Turkey Vultures (Cathartes aura)
Vol. 18, Issue 3
by Emily Cook
The sight of a Turkey Vulture is a common occurrence here in Loudoun County. We see them soar gracefully overhead, the untrained eye often mistaking them for hawks or eagles, their 5 to 6 foot wingspan making them appear regal and dignified as they gently circle above. We also see them grouped in dead trees, wings spread wide like large, black bats in what is called “horaltic pose.” Sometimes they are hunched over a deer carcass on the roadside, ripping and tearing flesh as they fight for a prime spot to dine. What a dichotomy… which is exactly what the perception and reality of the Turkey Vulture really is.
Turkey Vultures have a bad rap, which is really a shame, as they are quite misunderstood. Not only do these birds perform a tremendous service to the human population, but they also are a very polite, considerate society.
No one can deny that the Turkey Vulture certainly wouldn’t win any beauty contests. However, their looks have a purpose. The red, featherless head enables the bird to eat deep into the carcass of a deceased animal while remaining free of debris. Vultures prefer this, as they are scrupulously clean by nature. And, those beady black eyes have incredibly sharp eyesight, enabling them to find a meal when their keen sense of smell misses the mark.
Non-confrontational and unaggressive, Turkey Vultures do not stalk, hunt or track live prey except in cases where a small mammal is injured, sick or weak – and this happens only on very rare occasion. Despite the fact they eat dead animals, vultures are picky eaters and prefer fresh kills. However, when decayed meat is the only option, it’s no problem for the vulture’s highly acidic digestive system which virtually sterilizes everything it ingests. This avian sanitation engineer prevents the spread of diseases such as anthrax, salmonella, botulism and other bacteria that spread via groundwater or through the air.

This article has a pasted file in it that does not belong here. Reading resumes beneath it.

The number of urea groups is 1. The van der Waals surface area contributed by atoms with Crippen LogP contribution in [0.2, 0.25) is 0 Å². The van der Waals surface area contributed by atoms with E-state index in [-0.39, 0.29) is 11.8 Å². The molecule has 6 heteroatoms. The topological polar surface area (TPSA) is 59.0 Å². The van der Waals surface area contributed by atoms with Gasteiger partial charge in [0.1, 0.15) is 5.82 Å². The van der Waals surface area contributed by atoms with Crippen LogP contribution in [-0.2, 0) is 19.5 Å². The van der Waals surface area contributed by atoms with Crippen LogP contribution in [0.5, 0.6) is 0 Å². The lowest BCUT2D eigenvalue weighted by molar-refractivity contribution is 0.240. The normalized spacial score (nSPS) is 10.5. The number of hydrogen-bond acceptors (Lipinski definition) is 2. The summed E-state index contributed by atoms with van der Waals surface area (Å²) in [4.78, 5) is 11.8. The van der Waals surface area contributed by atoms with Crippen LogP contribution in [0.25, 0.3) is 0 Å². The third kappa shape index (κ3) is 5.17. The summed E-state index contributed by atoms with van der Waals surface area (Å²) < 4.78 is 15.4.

Social by nature, vultures are almost always in groups, which are referred to as a “venue” while on the ground and a “kettle” when airborne because their circling is reminiscent of the bubbles rising to the top of a pot of boiling water. They often roost together in large groups and in the same spot each night. Sometimes they will claim a specific branch within their tree and will frequently return to the same roost for many generations. When gathered around a carcass, we may interpret their behavior as aggressive and frenetic as they appear to fight over their meal. In reality, they are very considerate of each other. Only one vulture is allowed to “dine” at a time, and only when another member of the venue attempts to “cut in line” will the others hiss or grunt. To humans, these guttural sounds contribute to the negative view of vultures, but it’s not their fault. Due to the lack of a syrinx, they are relatively silent birds with limited vocal ability.
Paired couples are monogamous and mate for life. They usually nest on the ground, and raise only one brood per year. Both parents share responsibility for the incubation and, later, the feeding of their young, working together as a pair and as contributing members of their society.
By now I’m sure you’re a full-fledged vulture fan, but just in case you need more convincing that the vulture is a good guy, here are some other cool facts you may not know: • Vultures aid farmers by disposing of deceased livestock.
- Vulture droppings are completely sterile as a result of their highly acidic digestive system and pose no threat to humans or animals.
- The vulture’s scientific name, Cathartes aura, means “golden purifier” or “purifying breeze.”
- In some cultures, vultures are used as a part of the burial process in order to “release the soul” from the body. Vultures are drawn to the smell of the chemical mercaptan, which has a similar scent to that of carrion, and is used to help consumers detect gas leaks in their home. This has led to the discovery of natural gas leaks along pipelines.
- Vultures are being considered to aid in the recovery of bodies during disasters due to their keen sense of smell.
- Vultures can fall victim to lead poisoning when the internal organs of an animal containing buckshot are left by hunters and consumed by the birds.
All About Birds – www.allaboutbirds.org/guide/turkey_vulture/lifehistory
Adirondack Wildlife – www.adirondackwildlife.org/TurkeyVulture.html.